Do Pixar publicists just hand $100 bills out to critics and journalists at screenings? Honestly, if I hear one more person refer to the "geniuses at Pixar," I might throw up.
I don't know if this makes me a heartless prick (which I've been accused of before), but I'm consistently underwhelmed by the Pixar films. I just saw "The Incredibles" with very high hopes after all the reviews and was not impressed. Not to say it sucked or anything. There are a few cool touches in terms of design (all the sets are great and it has a neat 50/60s look to the cities). And I do have to say the voices were very well cast, with actors who fit the characters rather than the biggest celebrities they could find (I'm talking to you, Dreamworks).
Pixar still hasn't figured out how to do closeups of a human being without them looking a little freaky (they all look like they have weird hair plugs like a Barbie doll), however.
But the main thing is the story. I feel the same way I did about "Finding Nemo" and "Toy Story": It's cute, but what's so frikkin special about it? It works very well for kids, but there is nothing particularly appealing to anyone over 12 save for a few mildly clever jokes. The plot is fine but literally every twist in it is utterly predictable. And the attempt at an "adult" theme just doesn't work. Is it supposed to be some kind of social critique that we want to eliminate all differences in ability? That was maybe clever when Kurt Vonnegut wrote it in "Harrison Bergeron" back in the '60s. But it's not clever now and certainly isn't accurate. America is a country that venerates its heroes and loves to look up to celebrities, whether they're actually heroic or not. If we had real superheroes, we certainly wouldn't sue them and make them pretend to be power-less.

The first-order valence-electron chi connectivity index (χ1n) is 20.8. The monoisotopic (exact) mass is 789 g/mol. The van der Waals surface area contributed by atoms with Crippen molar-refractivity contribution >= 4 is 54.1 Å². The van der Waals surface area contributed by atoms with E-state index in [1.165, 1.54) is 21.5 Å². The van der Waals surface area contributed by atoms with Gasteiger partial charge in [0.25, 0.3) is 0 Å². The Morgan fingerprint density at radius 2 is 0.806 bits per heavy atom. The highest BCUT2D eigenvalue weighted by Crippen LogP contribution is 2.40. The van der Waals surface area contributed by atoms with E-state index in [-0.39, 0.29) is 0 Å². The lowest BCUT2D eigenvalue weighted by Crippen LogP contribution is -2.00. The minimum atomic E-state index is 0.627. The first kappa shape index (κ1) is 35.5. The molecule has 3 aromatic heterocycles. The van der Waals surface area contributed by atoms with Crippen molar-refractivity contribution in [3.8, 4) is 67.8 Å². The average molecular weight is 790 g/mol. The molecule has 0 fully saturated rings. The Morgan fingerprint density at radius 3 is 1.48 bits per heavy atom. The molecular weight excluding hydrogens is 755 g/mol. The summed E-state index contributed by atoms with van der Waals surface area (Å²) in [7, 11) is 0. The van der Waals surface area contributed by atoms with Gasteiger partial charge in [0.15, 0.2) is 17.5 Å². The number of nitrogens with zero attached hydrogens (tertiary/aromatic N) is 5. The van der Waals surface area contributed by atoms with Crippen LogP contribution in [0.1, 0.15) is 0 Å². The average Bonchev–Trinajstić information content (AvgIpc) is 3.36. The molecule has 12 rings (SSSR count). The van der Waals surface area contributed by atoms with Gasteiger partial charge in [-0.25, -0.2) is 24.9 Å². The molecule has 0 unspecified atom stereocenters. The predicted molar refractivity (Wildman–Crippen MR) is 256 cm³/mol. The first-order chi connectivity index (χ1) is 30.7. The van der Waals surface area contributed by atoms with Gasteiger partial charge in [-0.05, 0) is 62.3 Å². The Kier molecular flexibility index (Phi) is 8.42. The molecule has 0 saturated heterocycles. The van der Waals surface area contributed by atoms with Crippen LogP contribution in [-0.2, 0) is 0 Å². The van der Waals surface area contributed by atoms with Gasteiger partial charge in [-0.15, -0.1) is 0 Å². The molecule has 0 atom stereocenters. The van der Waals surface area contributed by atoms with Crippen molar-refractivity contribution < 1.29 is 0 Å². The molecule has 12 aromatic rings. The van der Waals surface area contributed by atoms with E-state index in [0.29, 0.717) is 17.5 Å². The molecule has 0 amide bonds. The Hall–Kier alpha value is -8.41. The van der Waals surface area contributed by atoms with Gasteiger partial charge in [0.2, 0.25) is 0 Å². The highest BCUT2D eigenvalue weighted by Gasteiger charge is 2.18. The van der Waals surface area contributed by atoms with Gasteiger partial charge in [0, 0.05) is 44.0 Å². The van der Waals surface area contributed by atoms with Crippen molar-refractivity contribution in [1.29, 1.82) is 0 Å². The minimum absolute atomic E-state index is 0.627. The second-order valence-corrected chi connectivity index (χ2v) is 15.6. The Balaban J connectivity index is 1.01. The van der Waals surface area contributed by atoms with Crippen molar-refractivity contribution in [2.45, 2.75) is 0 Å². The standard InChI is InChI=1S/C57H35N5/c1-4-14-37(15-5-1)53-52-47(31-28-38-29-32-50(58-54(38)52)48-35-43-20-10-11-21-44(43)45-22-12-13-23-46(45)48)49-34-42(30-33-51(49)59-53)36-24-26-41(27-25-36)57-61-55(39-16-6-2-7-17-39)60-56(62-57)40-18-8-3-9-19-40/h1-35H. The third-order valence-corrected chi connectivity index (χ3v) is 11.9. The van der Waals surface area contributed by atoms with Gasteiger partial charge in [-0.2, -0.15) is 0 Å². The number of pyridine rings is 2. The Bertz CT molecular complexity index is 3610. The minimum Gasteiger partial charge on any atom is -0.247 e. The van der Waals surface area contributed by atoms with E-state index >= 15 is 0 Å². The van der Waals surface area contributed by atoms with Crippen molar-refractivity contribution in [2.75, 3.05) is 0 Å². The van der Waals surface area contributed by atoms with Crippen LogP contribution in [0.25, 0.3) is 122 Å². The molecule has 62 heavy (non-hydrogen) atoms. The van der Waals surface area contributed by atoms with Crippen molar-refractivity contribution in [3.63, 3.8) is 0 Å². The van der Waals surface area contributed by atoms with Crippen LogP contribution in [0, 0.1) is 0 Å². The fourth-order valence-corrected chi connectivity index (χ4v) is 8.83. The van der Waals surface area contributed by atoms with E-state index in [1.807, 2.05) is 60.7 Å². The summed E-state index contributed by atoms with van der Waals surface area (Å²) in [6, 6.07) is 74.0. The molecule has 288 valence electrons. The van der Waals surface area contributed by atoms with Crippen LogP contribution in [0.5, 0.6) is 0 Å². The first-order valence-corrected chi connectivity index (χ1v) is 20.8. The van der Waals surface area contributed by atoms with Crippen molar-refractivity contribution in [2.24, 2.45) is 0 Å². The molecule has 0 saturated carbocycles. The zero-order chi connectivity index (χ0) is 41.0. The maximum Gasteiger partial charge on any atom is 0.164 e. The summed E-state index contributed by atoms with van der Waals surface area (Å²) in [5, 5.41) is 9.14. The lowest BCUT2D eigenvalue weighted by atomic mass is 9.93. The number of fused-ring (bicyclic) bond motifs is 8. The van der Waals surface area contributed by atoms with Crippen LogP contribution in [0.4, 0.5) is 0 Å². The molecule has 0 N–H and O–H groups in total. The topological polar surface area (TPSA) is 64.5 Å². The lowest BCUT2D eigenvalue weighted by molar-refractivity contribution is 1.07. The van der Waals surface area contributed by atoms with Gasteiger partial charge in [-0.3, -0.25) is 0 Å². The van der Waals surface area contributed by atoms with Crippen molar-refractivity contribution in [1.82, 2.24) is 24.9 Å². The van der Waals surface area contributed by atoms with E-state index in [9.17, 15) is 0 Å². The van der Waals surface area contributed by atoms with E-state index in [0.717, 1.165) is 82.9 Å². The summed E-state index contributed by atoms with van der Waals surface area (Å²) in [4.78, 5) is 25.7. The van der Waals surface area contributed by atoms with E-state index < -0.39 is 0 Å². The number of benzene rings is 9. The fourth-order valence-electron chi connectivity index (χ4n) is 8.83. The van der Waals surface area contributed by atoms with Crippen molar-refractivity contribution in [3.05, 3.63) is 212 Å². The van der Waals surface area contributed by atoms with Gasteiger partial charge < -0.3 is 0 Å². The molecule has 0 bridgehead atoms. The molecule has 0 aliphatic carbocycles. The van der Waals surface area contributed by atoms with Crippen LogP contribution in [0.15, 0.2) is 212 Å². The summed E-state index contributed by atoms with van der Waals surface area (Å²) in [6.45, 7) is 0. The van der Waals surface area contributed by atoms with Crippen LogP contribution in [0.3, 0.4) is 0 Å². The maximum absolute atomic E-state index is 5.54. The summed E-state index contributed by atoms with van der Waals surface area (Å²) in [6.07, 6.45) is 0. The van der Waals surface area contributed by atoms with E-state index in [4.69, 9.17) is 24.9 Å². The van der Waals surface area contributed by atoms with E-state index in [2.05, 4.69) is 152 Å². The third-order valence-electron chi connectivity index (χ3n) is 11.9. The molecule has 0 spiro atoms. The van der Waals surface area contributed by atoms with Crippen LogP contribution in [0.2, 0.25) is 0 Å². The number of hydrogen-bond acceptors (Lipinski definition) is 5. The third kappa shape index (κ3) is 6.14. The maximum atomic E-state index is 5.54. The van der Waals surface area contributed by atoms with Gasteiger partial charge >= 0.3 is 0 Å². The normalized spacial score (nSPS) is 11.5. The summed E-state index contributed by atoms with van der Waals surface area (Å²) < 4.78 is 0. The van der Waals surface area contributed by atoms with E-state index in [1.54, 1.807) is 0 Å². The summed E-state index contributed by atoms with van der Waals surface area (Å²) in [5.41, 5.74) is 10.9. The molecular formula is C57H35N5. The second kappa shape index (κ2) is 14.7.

That's not meant as a slam -- "The Incredibles" is fine for what it is. But I just don't understand the acclaim. I mean, a 97% rating on Rotten Tomatoes? That's higher than the brilliant Ray, for God's sake. And talk of a Best Picture Oscar? That's a bit disturbing. Let's all get some perspective here folks. It's a competent kids' movie. Nothing more.
(Side note: I saw it at the El Capitan, a theater in the heart of the tourist district in Hollywood owned by Disney. First we had to pay $15, which is an outrageous price if you're not getting a luxurious theater like the Arclight. Then we had to sit through a truly unbearable 15 minute stage show with dancing Disney characters and grinning actors who I wanted to shoot to put out of their misery. I'm sure the 5-and-under crowd digged it, but since we were seeing a 10 PM show, I feel like they could have cut it for the sake of the 90% adult audience.)